The evening arrived but I wasn’t taken to the operating theatre, nor had my conversation with the surgical consultant to agree on the scope, risks and limitations of the proposed operation. By bedtime, I still hadn’t been allowed any food or drink thanks to that damned NBM scribble on my whiteboard. My glucose bag was getting changed regularly, so I wasn’t worrying too much.
After watching everyone else have breakfast the following day, a doctor came around surrounded by his gaggle of adoring acolytes. It turned out he was my assigned consultant.
‘We’ll try laser ablation debridement’, he said. This seemed to be over-their-heads jargon for ‘cutting out the manky bits.’
I was given a large yellow sheet of incredibly small print to sign, outlining the procedure and its’ associated risks. The scribble I made on the dotted line looked absolutely nothing like my normal signature, but they weren’t to know that, I suppose. It kept them happy.
An anaesthetist came to visit, like a hangman sizing up a condemned prisoner so he could pick the correct strength of rope for the noose. He had grey hair and a grey beard, so looked a bit like Father Christmas’ slimmer brother, but spoke with a soft Scottish accent. I didn’t catch his name. He was joined by a dark-haired woman who gave her name as ‘Naomi’. They judged I was conscious and sane, and left chatting about who got to play with the gas mask first.
Lunchtime came and went for everyone else. I just lay there and dribbled. Eventually the nurses came and measured all my vital signs once more. A porter turned up. He released the brakes on my bed after the anaesthetist had joined us. I was given a small pile of fresh sheets and blankets, presumably because patients often needed a change of bedclothes after their procedures. They were often needed in anticipation of what was about to happen, I guessed. I was unplugged from my glucose bag and cheerful insulin syringe.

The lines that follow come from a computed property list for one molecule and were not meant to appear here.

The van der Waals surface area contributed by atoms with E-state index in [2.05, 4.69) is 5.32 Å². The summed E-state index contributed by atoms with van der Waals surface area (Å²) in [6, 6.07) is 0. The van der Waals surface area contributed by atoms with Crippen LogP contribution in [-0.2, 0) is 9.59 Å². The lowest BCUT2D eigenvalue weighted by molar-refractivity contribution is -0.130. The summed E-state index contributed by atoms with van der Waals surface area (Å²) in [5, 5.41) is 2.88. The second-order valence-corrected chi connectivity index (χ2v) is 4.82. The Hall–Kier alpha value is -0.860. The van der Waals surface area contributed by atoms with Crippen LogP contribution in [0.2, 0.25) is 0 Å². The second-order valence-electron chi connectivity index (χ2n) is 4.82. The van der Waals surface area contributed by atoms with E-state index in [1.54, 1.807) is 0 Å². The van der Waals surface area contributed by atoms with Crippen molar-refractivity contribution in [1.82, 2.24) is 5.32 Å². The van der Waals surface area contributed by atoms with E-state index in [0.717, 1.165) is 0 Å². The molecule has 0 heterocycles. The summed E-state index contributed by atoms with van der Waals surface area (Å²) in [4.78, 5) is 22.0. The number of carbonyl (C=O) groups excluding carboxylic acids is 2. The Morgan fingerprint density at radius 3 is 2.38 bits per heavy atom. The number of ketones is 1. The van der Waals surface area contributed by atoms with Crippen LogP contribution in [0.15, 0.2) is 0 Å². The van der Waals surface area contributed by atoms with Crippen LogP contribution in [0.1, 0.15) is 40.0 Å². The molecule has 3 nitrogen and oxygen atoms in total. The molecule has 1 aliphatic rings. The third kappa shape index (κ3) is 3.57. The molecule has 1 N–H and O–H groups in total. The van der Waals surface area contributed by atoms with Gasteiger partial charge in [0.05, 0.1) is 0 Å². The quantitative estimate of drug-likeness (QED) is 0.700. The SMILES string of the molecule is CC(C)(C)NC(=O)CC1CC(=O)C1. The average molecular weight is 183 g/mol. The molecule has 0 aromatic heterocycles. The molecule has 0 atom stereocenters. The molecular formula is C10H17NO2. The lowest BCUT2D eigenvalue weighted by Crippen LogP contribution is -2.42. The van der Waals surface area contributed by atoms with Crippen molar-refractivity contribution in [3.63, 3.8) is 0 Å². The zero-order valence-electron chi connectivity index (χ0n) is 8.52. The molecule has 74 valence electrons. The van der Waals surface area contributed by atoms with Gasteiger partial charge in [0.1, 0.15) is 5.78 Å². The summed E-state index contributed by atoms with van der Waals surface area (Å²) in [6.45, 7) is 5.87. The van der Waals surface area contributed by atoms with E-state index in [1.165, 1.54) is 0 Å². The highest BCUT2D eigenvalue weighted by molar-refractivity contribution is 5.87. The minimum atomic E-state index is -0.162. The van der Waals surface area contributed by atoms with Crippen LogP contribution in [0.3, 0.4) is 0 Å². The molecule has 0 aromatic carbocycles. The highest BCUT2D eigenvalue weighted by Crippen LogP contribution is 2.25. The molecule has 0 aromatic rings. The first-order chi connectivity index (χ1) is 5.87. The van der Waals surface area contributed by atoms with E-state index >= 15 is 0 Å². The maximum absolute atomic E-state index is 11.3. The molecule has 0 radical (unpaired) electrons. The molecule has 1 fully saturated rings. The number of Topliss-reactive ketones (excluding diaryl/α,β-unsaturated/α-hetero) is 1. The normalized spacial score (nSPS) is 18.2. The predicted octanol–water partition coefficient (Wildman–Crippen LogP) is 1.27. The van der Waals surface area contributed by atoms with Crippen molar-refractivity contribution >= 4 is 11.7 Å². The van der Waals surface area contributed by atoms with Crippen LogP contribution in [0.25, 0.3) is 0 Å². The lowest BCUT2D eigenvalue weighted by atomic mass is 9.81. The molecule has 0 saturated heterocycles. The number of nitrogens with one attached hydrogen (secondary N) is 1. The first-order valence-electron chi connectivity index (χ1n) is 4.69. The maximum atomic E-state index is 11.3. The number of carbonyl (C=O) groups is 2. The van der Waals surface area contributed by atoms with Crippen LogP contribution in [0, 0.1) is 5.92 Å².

Still on my bed, I was pushed through a series of brightly-lit corridors and into a big steel-lined lift. We went down a couple of floors, and into yet more corridors. A voice droned on over the hospital tannoy system about car parking restrictions. Eventually we reached a small ante-room containing a sink, a few gas bottles, and a door leading through to, I assumed, the operating theatre itself. After a quick chat outlining what was about to happen (to check they were doing the right thing to the right person, I gathered), the anaesthetist plugged a syringe into my venflon, the ceiling jumped sideways, and I was dreaming.
I woke up to find myself being wheeled through a series of glass corridors in bright sunlight. Having been subjected to something similar on a work trip a few months earlier, I assumed that I was on my way to the departure lounge at Dusseldorf airport, which had very similar decor, but contained rather more Germans. The droning voice over the tannoy about not parking in front of the building was identical. Eventually I was back in my parking space next to the nurses’ desk.
I gradually became aware of a figure sat at the end of my bed. He looked exactly like my Uncle Donald.
‘Oh, it’s Don’, I said groggily. ‘That’s a coincidence. What are you doing in Dusseldorf?’
He didn’t have an answer for this. I went back to sleep. I presume Don got less out of his visit than he was expecting since he had left when I woke up again.
My foot had been neatly re-bandaged, but this time using garish blue bandages. With some trepidation, I flexed the ankle and… it flexed. I was relieved – the foot still seemed to be attached and working as designed. I remembered the consultant’s promise: ‘out by the end of the week’. I lay back and waited.